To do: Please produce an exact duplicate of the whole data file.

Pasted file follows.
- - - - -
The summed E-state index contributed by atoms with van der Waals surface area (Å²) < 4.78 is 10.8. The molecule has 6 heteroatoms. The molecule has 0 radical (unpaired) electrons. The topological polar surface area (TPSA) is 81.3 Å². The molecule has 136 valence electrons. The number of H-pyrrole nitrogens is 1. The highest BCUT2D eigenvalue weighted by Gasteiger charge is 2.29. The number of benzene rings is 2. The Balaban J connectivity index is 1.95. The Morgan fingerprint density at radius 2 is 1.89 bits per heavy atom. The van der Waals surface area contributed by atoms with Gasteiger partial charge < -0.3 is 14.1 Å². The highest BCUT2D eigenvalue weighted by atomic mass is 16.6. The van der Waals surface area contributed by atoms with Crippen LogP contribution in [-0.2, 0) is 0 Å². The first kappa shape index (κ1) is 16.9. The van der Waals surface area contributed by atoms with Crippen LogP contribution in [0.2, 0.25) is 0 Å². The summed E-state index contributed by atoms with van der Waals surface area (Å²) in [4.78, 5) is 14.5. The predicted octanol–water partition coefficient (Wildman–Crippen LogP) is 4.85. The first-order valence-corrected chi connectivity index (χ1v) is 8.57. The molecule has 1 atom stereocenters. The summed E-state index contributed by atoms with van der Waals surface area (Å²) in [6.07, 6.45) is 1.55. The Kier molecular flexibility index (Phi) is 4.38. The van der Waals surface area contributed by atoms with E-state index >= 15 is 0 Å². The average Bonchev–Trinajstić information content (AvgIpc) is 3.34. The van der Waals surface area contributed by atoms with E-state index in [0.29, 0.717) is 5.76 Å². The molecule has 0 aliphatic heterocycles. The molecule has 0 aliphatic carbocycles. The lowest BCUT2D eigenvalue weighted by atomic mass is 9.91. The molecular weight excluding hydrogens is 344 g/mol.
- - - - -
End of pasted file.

The summed E-state index contributed by atoms with van der Waals surface area (Å²) < 4.78 is 10.8. The molecule has 6 heteroatoms. The molecule has 0 radical (unpaired) electrons. The topological polar surface area (TPSA) is 81.3 Å². The molecule has 136 valence electrons. The number of H-pyrrole nitrogens is 1. The highest BCUT2D eigenvalue weighted by Gasteiger charge is 2.29. The number of benzene rings is 2. The Balaban J connectivity index is 1.95. The Morgan fingerprint density at radius 2 is 1.89 bits per heavy atom. The van der Waals surface area contributed by atoms with Gasteiger partial charge < -0.3 is 14.1 Å². The highest BCUT2D eigenvalue weighted by atomic mass is 16.6. The van der Waals surface area contributed by atoms with Crippen LogP contribution in [-0.2, 0) is 0 Å². The first kappa shape index (κ1) is 16.9. The van der Waals surface area contributed by atoms with Crippen LogP contribution in [0.2, 0.25) is 0 Å². The summed E-state index contributed by atoms with van der Waals surface area (Å²) in [4.78, 5) is 14.5. The predicted octanol–water partition coefficient (Wildman–Crippen LogP) is 4.85. The first-order valence-corrected chi connectivity index (χ1v) is 8.57. The molecule has 1 atom stereocenters. The summed E-state index contributed by atoms with van der Waals surface area (Å²) in [6.07, 6.45) is 1.55. The Kier molecular flexibility index (Phi) is 4.38. The van der Waals surface area contributed by atoms with E-state index >= 15 is 0 Å². The average Bonchev–Trinajstić information content (AvgIpc) is 3.34. The van der Waals surface area contributed by atoms with E-state index in [0.29, 0.717) is 5.76 Å². The molecule has 0 aliphatic heterocycles. The molecule has 0 aliphatic carbocycles. The lowest BCUT2D eigenvalue weighted by atomic mass is 9.91. The molecular weight excluding hydrogens is 344 g/mol.